How to “Get Over It”
How to “Get Over It” – Getting Over a Divorce You Didn’t Want
Everyone likes to toss around the phrase, “get over it.” If you’ve been going through the pain of a loss, you may desperately want to “get over it,” but how does one actually accomplish such a thing?
I’ve been a therapist in Denver for a long time, and have done my share of grief and divorce counseling. I know that simply hoping to heal a broken heart, anesthetizing yourself with booze, or distracting yourself with busyness does not help you “get over it” — for long, anyway. Unfortunately, the only way out is through the post-divorce stages of grief.
Asking ‘how to get over a breakup’ or ‘how long does it take to get over someone’ will yield a different answer for most people, but none of these questions should ever be minimized.
I also know from my years as a breakup therapist that there are many different kinds of losses that deserve the respect of grieving. Whether you are dealing with a death, or a more subtle, hidden loss like the loss of a cherished relationship, a miscarriage, a pet’s death, a move, the loss of a dream, or the end of an era in your life: you need to grieve. It’s necessary in order to heal and move on.
‘Getting Over It’ Means Grieving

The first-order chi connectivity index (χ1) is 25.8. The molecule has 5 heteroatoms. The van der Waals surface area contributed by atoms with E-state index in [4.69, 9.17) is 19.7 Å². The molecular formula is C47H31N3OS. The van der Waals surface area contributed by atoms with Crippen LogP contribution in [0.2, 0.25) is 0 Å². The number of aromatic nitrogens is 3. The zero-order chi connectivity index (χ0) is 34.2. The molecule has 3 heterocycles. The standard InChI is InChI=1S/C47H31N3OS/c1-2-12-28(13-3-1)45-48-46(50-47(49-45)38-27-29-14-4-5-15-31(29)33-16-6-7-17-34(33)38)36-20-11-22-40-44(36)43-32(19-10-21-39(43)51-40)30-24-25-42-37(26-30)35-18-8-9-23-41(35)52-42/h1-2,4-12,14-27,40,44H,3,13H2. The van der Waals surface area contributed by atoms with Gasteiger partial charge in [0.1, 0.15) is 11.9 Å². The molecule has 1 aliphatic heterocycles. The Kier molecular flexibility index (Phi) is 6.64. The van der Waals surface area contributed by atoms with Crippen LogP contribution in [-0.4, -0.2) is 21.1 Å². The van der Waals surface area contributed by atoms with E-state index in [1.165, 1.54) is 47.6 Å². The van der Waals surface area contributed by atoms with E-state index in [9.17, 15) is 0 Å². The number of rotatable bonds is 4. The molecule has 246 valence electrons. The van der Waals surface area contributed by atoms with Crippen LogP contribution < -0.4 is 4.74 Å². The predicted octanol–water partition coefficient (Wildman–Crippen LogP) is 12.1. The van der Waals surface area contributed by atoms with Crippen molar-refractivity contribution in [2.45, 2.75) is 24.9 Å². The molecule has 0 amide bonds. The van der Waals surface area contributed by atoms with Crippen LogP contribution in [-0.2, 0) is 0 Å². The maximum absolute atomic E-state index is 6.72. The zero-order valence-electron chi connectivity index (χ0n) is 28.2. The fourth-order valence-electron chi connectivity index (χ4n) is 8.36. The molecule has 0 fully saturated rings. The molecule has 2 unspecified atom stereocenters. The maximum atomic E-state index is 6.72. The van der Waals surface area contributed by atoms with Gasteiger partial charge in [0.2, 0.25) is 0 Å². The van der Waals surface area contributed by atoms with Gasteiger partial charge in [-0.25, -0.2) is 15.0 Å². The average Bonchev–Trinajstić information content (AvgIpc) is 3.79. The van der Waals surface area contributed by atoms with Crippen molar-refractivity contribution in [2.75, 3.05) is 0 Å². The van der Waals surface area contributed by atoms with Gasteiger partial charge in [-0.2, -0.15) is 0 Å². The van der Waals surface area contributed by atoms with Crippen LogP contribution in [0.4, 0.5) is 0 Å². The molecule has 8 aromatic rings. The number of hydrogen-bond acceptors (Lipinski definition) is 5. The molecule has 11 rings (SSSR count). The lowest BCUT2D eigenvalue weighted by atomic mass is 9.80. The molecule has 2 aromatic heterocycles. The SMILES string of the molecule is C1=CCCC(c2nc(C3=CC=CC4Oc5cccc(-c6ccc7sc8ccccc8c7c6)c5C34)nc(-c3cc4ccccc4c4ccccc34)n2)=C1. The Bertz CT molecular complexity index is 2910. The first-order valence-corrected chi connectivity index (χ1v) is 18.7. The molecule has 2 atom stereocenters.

Grief is a complex and often misunderstood process. We often talk about grief like it’s a hurdle to be overcome, but it’s a necessary and natural response that guides us through a transformative journey towards acceptance. When we are experiencing grief, we’re slowly making peace with a reality we can’t change, so that we can continue moving forward even if something truly awful has happened.
Grief provides a space to acknowledge and express a wide range of emotions that accompany loss, like sadness, anger, guilt, and even relief. Rather than suppressing these emotions, healthy grieving encourages you to explore them and accept them, while also recognizing that you will not feel this way forever. This emotional engagement is how you process the impact of the loss on your life, which ultimately allows you to “get over it”.
Creating a New Narrative after Loss